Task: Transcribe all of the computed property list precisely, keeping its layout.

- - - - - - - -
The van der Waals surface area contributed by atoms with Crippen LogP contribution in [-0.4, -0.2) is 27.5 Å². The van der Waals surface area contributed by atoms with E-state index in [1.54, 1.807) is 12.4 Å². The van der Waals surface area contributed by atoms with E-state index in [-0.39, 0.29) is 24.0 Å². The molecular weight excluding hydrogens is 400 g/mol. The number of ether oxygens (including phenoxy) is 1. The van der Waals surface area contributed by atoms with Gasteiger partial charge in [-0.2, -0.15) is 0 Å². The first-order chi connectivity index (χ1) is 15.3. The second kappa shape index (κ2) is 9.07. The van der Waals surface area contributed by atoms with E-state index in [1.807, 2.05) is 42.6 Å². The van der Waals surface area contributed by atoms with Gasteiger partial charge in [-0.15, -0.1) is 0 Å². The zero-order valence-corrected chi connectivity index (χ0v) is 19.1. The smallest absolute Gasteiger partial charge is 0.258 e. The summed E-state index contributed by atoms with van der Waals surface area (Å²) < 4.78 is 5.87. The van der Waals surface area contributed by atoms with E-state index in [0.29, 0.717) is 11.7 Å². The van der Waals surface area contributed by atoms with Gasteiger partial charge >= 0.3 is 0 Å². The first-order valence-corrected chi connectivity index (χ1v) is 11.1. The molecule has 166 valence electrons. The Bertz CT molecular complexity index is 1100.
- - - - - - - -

The van der Waals surface area contributed by atoms with Crippen LogP contribution in [-0.4, -0.2) is 27.5 Å². The van der Waals surface area contributed by atoms with E-state index in [1.54, 1.807) is 12.4 Å². The van der Waals surface area contributed by atoms with E-state index in [-0.39, 0.29) is 24.0 Å². The molecular weight excluding hydrogens is 400 g/mol. The number of ether oxygens (including phenoxy) is 1. The van der Waals surface area contributed by atoms with Gasteiger partial charge in [-0.2, -0.15) is 0 Å². The first-order chi connectivity index (χ1) is 15.3. The second kappa shape index (κ2) is 9.07. The van der Waals surface area contributed by atoms with E-state index in [1.807, 2.05) is 42.6 Å². The van der Waals surface area contributed by atoms with Gasteiger partial charge in [-0.15, -0.1) is 0 Å². The zero-order valence-corrected chi connectivity index (χ0v) is 19.1. The smallest absolute Gasteiger partial charge is 0.258 e. The summed E-state index contributed by atoms with van der Waals surface area (Å²) < 4.78 is 5.87. The van der Waals surface area contributed by atoms with E-state index in [0.29, 0.717) is 11.7 Å². The van der Waals surface area contributed by atoms with Gasteiger partial charge >= 0.3 is 0 Å². The first-order valence-corrected chi connectivity index (χ1v) is 11.1. The molecule has 166 valence electrons. The Bertz CT molecular complexity index is 1100.